Tax Court Ruling: Landmark Victory for Whistleblowers

In 2012, Bradley Birkenfeld made history when he obtained the largest whistleblower reward ever given to an individual whistleblower in the twenty-five year history of federal qui tam or whistleblower reward laws, for reporting IRS Tax Fraud.

This month the former international banker and wealth manager with UBS, released the book Lucifer’s Banker: The Untold Story of How I Destroyed Swiss Bank Secrecy. Lucifer’s Banker chronicles Mr. Birkenfeld’s journey as he took on the Swiss banking industry and his disturbing account of being prosecuted by the Department of Justice and sent to jail. Though jailed for 30 months, he was vindicated when he received the record-breaking $104 million IRS reward.

The former UBS banker’s disclosures of illegal offshore Swiss banking resulted in over $5 billion recovered for U.S. taxpayers. His information forced Switzerland to change its international treaty with the United States and its largest bank was forced to turn over the names of over 4,900 U.S. citizens who held illegal offshore accounts.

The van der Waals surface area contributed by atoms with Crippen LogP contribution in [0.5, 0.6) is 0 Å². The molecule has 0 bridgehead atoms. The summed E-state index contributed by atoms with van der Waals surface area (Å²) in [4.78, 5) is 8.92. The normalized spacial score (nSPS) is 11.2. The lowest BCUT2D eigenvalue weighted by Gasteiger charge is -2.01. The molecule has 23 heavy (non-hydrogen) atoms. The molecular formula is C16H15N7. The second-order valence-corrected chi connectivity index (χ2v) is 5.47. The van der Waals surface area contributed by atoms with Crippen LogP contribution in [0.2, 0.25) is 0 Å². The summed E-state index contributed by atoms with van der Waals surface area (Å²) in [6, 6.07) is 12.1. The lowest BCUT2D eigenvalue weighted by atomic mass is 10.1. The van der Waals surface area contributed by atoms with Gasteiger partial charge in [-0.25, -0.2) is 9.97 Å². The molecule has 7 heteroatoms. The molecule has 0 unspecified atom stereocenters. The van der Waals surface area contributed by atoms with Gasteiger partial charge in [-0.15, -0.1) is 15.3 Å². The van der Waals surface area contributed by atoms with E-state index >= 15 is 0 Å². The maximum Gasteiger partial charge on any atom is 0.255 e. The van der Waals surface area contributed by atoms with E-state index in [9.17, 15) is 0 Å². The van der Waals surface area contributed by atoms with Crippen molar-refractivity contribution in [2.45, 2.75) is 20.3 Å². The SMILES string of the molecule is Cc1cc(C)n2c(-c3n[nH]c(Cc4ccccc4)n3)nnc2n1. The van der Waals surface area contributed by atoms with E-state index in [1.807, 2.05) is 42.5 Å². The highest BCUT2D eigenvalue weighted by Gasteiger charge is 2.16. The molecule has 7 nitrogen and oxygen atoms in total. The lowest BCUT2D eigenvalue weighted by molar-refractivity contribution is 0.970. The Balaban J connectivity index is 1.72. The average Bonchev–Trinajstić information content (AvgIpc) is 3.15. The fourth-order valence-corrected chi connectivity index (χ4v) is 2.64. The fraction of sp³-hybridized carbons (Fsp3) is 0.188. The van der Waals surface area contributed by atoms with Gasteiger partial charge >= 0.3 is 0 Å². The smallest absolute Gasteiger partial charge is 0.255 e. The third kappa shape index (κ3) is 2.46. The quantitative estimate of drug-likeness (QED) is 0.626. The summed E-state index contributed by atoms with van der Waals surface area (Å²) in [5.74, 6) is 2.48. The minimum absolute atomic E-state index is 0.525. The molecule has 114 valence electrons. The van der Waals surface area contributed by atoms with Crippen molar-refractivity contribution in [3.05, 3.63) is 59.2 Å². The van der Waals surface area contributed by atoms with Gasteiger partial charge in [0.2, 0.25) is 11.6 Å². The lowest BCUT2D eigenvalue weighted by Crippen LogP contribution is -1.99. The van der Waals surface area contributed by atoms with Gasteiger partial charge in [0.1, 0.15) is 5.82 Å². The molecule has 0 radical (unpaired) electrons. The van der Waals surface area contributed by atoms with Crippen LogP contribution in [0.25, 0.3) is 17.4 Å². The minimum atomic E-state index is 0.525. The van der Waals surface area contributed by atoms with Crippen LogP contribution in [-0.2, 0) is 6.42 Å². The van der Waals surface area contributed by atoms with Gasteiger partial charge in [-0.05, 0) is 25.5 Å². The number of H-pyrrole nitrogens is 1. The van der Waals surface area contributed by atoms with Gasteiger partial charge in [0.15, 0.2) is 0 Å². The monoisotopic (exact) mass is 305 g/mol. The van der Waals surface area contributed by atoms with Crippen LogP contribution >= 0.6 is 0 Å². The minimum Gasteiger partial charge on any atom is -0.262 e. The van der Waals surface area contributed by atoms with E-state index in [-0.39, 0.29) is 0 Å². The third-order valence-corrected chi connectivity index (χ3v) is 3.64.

In a 2014 speech, IRS Commissioner John Koskinen explained the impact of Mr. Birkenfeld’s contributions reached much further than the 780 million dollar fine UBS received. According to Commissioner Koskinen, “Since 2009, these programs have resulted in more than 43,000 voluntary disclosures from individuals who paid more than $6 billon in back taxes, interest, and penalties, and the numbers continue to rise.”

In a recent interview with Ben Feldheim of MEL Magazine, Mr. Birkenfeld credits Kohn, Kohn and Colapinto, the Washington, D.C. based law firm he hired to work on his whistleblower reward claim, with securing his record-breaking IRS reward. “They understand the law. They’ve testified in front of Congress. They’ve written books,” he told MEL.

Kohn, Kohn & Colapinto filed a claim through the IRS Whistleblower Program to secure Mr. Birkenfeld’s reward which was based on the recovered tax money he helped the government uncover.

Mr. Birkenfeld plans to help other potential whistleblowers, telling MEL “I’ll gladly talk to anyone who finds themselves in a similar predicament to mine, whether they are individuals or they represent governments. It can be anonymous.”

Related links:

Exit mobile version